HANS HUBER: Thank you, very much. I will present my speech in my native language. (Presentation given in German.)

HARALD KETTENBACH: Thank you, very much, Gentlemen. Please feel free to ask any questions you might have.

Q. Could I ask, as far as this technology is concerned, is it going to be something that will be offered to broadcasters worldwide? Will there be a cost to the broadcasters? Are we talking just the Super 9's and the ATP Championships? Could we see this, for example, in Australia with the tournaments that will be there leading up to the Australian Open?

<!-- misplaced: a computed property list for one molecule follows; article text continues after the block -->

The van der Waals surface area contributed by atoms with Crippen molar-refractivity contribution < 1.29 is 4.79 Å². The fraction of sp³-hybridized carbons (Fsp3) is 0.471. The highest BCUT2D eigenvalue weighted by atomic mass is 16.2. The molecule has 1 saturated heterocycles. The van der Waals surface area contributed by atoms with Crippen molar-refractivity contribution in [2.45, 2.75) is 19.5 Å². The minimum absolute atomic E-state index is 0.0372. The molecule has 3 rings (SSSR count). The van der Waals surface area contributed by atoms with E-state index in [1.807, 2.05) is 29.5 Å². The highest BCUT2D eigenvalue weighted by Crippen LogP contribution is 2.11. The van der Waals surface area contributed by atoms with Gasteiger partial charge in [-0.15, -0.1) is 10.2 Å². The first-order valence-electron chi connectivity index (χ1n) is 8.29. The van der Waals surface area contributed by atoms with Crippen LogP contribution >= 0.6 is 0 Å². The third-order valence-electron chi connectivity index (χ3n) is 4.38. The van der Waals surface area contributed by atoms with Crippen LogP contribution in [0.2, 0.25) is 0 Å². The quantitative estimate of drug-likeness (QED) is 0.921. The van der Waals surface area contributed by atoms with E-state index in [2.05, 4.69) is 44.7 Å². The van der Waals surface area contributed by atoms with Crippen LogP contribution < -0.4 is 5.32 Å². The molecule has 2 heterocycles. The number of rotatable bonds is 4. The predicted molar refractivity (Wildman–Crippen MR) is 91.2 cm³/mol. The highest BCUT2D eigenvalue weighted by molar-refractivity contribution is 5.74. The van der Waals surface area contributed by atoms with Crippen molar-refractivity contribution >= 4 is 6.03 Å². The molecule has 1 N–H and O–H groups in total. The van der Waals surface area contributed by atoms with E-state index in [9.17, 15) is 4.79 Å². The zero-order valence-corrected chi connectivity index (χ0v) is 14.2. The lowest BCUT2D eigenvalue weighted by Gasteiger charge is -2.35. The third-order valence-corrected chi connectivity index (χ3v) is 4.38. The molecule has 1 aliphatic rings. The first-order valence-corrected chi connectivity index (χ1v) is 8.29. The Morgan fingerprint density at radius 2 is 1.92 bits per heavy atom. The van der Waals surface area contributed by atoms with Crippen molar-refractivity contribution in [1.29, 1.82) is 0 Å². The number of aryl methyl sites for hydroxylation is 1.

PETER DE TAGYOS: Frankly, we're going to try to begin, as I indicated, with the Mercedes Super 9, singles and doubles, ATP World Championships in '99. As we perfect the system and as we add more enhancements to it, that is one of the things that's being contemplated. Obviously, one of the areas at least in those tournaments through the ATP's world feed, a number of these things will be possible to the broadcasters, as they are this week. We haven't really discussed other non-ATP tournaments at the moment. But I'm sure that the ATP, along with Lucent, will be interested in chatting with appropriate broadcasters as well as tournaments about that.

Q. You indicated that it may not be too long before we can actually watch a serve coming towards us, how much the ball moves. Will that be a moving indicator or a fixed line at the end of it or both?